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11 years 6 months ago #444551 by meadowlands
Thanks for the replies, very helpful.
Feel a tad hopeful after the last hour.
I found some seeding grass heads she likes and I've been handfeeding her those.
She also ate 5 plantain leaves. Nice round soft tummy now instead of a seleton with hair.
She lapped about 20 mls of Vytrate willingly from the syringe.
I also soaked a pinch of Speedibeet and she ate some of that too, hope it was ok to give that.
I feel a bit more optimistic than I did last night when I thought there was no way she'd survive the night.
She had 2 injections today, 1 to help settle her tummy and a painkiller so perhaps they have helped, she picked up a tiny bit not long after I got home.

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11 years 6 months ago #444563 by eelcat
How is the little mite this morning? Sounds like she is a wee fighter

1 Border collie, 1 Huntaway, 2 Lhasa Apsos, Suffolk and arapawa ewe crosses, an Arapawa ram,an East Friesian ewe , 5 cats, 42 ducks , 1 rooster and 30 hens, 5 geese, 12 goats, 2 donkeys, 2 house cows, one heifer calf, one bull calf, 3 rabbits and lots and lots and lots of fruit trees...

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11 years 6 months ago #444564 by Andrea1
Glad to hear of the progress, meadowlands, hopefully she'll keep it up!

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11 years 6 months ago #444569 by welshie
Can you syringe small amounts (5mls frequently) into her cheek pocket? I find weak lambs often swallow that way when they won't take a bottle.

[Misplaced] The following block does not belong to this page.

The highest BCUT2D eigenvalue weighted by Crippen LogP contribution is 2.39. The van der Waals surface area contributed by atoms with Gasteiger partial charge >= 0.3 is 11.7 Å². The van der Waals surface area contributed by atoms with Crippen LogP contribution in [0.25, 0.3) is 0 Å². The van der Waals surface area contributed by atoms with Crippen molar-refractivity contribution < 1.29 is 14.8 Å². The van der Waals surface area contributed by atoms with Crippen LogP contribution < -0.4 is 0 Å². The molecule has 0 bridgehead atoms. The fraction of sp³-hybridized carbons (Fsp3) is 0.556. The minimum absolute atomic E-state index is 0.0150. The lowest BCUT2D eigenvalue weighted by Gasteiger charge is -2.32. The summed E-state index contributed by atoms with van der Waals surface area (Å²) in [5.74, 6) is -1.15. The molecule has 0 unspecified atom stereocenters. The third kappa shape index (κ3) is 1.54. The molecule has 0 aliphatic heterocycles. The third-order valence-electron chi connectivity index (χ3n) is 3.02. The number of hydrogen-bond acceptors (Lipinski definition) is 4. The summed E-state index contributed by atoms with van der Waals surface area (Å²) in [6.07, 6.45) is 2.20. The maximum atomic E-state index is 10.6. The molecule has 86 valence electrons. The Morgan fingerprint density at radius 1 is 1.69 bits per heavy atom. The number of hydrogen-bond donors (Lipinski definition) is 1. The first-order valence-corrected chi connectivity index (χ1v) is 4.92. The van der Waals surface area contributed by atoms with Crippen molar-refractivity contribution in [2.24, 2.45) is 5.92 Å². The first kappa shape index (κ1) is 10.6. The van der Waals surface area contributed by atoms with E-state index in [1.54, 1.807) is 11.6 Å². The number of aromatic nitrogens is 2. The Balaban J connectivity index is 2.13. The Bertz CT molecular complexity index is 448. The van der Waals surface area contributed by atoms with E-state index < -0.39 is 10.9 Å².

You could try offering her parsley & comfrey leaves too.

Iniuk- I always feed tiny motherless lambs 2-3 hourly day & night. I thought that's what most people do - but maybe not.[:I]

welshie

Don't worry about what people think...they don't do it very often.

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11 years 6 months ago #444570 by LongRidge
What is the name of the drench? and the ecto-parasite treatment?
Anything, even oxygen, is poisonous in excess. With healthy adult sheep the safety margins for the -ectins and bendimidisols have a 10 times overdose safety margin. Levamisol has a 3 times overdose safety margin in healthy adult sheep. Unfortunately, that safety margin is reduced in a sick animal .... but it needs the treatment because it is sick :-(
I'm sure you have done the correct things. If you have a lamb stomach tube then you might try to use that. If you have staminal or glucose, you could try that instead of milk. 10 grams in 200ml water, five or six times per day.